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Photo: Jim Zietz/LSU Communications & University Relations

Students, community members express themselves in Annual Poetry Slam


She took the stage and looked out at the crowd; more than 100 faces were watching her, waiting. She smoothed her black t-shirt and straightened the white headband in her hair. Opening her eyes, she burst into prose, reciting a poem about a middle school teacher struggling to teach her students the right lessons.

But Tasha Weatherspoon is not a middle school teacher. Instead, she is a graduate student at Southeastern University, where she studies speech pathology. Weatherspoon is Baton Rouge’s reigning Slam Master and on this particular night, she stayed true to her word. That night, she was the host of LSU’s annual Poetry Slam, held in the Student Union’s Live Oak Lounge.

“This is a poetry reading, not a funeral,” Weatherspoon said to the crown. “I’m going to need an energy check.”


Slam poetry is a form of spoken word that is performed at a competitive event. There are no true rules to a poetry slam, although there are time restraints and judges. The performers had to keep their poems under 3 minutes and 10 seconds. Judges were picked randomly from the audience and scored the performances on a decimal scale from zero to 10. The highest and lowest scores were eliminated and the remaining three scores were averaged.

The 12 performers of the night signed up right before the competition began. The Poetry Slam was hosted by the Student Activities Board, which is a division of Campus Life.

The first competitor to take the stage was student P. Michael Hays, performing “Walking Contradiction,” a poem about self-discovery.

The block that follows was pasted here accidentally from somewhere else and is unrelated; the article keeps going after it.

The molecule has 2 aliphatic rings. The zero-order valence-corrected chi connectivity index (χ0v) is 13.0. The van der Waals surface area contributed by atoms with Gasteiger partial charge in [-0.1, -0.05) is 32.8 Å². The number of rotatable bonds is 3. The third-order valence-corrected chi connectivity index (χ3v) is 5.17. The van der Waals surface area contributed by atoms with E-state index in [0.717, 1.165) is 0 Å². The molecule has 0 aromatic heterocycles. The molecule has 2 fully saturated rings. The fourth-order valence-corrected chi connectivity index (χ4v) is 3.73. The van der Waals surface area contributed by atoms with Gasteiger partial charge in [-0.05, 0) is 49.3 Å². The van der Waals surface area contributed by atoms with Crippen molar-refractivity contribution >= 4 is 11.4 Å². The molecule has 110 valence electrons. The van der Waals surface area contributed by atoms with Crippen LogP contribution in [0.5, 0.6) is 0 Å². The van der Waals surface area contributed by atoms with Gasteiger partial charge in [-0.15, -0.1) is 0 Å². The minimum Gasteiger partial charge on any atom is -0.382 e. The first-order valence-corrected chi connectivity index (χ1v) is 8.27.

“But like I said, I’m a walking contradiction. Contradiction. Heart says this, mind says that, soul says something completely different,” he said.

The crowd roared in applause before Weatherspoon welcomed student Andrew Robertson to the stage to perform a more somber poem.

“We must tear out every page of every book,” he said. “So long, reality.”


“According to biology junior Shelia Chockalingam, who works with the Student Activities Board, the Poetry Slam was open to university students and members of the Baton Rouge community. She said many of the students who perform at the slam know each other from other slams around the city.

Creative writing senior Craig Magraff took the stage and performed a poem about “a place called poetry.” In Magraff’s poem, poetry is a place “where anything is possible, where ‘roses are red and violets are blue.’ A place where dreams come true.” Magraff took fourth place in the slam.

A favorite of the night, taking second place, was biological sciences junior Theo Williams. His poem was politically charged, describing life without his father after losing him to the Iraq war. Williams wrote and performed poetry in high school but didn’t start competing in slams until he got to LSU. He received one of the only 10s that evening.


The night’s winner was electrical engineering junior Charlaya Washington, who performed, “Rise of the Elite.” Her poem was about “the LSU experience,” as it described memorable areas on campus such as Free Speech Alley and Death Valley — “where skies are purple, and there are golden streets.”

While Washington said she started slamming a year ago in smaller groups, this was her first actual competition.

“I wrote the poem recently,” she said. “It took longer to write than it took to memorize it.”

According to Avery Smith, assistant director of campus life, the top five poets of the slam will have a chance to represent LSU at the American College Union International Regional Poetry Slam Competition in February, provided there are available funds.

“Last year, the slam was held in the Magnolia Room, which only holds 120,” Smith said. “This year we had 133 in the audience. It went exceptionally well.”

By the end of the evening, Weatherspoon explained it perfectly: “It’s about the poetry, not about the points.”

 

Holly Ann Phillips | Editor | Office of Communications & University Relations
November 2009